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Int J Med Educ. 2018 Jul 27;9:206-212. doi: 10.5116/ijme.5b40.6e4b.

Host clinical preceptors' perceptions of professionalism among learners completing global health electives.

Author information

1
Division of Emergency Medicine, Boston Children's Hospital, Harvard Medical School, USA.
2
University of Utah, Department of Pediatric Emergency Medicine, Salt Lake City, UT, USA.
3
Department of Pediatrics, Baylor College of Medicine, Houston, TX, USA.
4
Baylor College of Medicine Children's Foundation Lesotho, Maseru, Lesotho.
5
Baylor College of Medicine Children's Foundation Malawi, Lilongwe, Malawi.

Abstract

Objectives:

This study aims to gain an understanding of the perceptions of host clinical preceptors in Malawi and Lesotho of the professionalism exhibited by short-term learners from the United States and Canada during short-term global health electives.

Methods:

Focus group discussions were conducted with 11 host clinical preceptors at two outpatient pediatric HIV clinics in sub-Saharan Africa (Malawi and Lesotho). These clinics host approximately 50 short-term global health learners from the United States and Canada each year. Focus group moderators used open-ended discussion guides to explore host clinical preceptors' perceptions of the professionalism of short-term global health learners. Thematic analysis with an inductive approach was used to identify salient themes from these focus group discussions.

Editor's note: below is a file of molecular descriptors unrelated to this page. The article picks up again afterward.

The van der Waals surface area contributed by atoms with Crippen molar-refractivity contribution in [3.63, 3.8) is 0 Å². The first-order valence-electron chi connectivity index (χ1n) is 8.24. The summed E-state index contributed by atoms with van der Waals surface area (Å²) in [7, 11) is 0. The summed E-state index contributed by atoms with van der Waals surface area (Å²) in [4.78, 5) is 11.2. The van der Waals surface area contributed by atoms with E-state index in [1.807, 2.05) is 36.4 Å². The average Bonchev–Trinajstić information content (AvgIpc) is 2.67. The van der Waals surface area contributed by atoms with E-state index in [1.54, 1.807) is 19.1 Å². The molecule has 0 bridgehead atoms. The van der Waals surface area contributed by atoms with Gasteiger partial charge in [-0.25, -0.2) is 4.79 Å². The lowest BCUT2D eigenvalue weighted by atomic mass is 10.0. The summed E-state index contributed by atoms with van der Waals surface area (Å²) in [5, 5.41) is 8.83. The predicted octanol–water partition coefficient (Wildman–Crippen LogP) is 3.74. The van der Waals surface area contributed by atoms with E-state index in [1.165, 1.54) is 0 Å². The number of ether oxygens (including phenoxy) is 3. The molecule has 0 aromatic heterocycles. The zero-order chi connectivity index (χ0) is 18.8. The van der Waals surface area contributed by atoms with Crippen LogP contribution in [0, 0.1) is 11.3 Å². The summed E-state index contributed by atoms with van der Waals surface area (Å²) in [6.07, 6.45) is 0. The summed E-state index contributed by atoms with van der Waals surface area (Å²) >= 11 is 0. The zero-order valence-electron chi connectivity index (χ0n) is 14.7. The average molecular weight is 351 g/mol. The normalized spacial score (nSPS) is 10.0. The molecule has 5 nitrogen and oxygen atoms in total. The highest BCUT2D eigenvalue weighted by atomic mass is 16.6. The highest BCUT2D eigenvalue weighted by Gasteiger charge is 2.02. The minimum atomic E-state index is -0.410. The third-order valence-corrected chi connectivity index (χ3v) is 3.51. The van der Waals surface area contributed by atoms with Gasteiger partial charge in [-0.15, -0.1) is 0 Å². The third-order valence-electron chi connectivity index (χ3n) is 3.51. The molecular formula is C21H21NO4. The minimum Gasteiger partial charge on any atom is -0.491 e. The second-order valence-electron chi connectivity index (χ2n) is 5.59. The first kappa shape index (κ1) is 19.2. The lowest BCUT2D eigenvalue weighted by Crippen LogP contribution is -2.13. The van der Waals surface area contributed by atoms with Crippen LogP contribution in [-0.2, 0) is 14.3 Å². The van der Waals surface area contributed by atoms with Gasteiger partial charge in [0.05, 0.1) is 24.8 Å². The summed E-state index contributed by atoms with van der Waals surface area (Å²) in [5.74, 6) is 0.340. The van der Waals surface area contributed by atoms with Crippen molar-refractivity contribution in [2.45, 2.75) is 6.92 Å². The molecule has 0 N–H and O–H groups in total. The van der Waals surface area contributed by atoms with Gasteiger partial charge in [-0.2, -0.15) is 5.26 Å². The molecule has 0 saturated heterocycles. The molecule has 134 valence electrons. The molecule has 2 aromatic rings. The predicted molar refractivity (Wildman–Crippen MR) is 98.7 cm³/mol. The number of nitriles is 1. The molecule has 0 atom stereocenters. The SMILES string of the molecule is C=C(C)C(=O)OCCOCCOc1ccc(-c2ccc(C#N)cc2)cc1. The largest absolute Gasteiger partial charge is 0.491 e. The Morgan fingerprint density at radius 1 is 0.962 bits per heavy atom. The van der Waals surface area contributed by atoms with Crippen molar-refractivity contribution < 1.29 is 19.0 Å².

Results:

Eleven of the 18 possible respondents participated in two focus group discussions. Adaptability, eagerness to learn, active listening, gratitude, initiative, and punctuality was cited as professional behaviors among short-term global health learners. Cited unprofessional behaviors included disregard of local clinicians' expertise and unresponsiveness to feedback. Host clinical preceptors described difficulty providing feedback to short-term global health learners and discrepancies between what may be considered professional in their home setting versus in the study settings. Respondents requested pre-departure orientation for learners and their own orientation before hosting learners.

Conclusions:

Both host clinical preceptors and short-term global health learners should be aware that behaviors that may be considered best practice in one clinical setting may be perceived as unprofessional in another. Future studies to develop a common definition of professionalism during short-term global health electives are merited.

KEYWORDS:

global health; host perspective; medical education; professionalism; sub-saharan africa

PMID:
30055101
PMCID:
PMC6129158
DOI:
10.5116/ijme.5b40.6e4b
[Indexed for MEDLINE]
Free PMC Article

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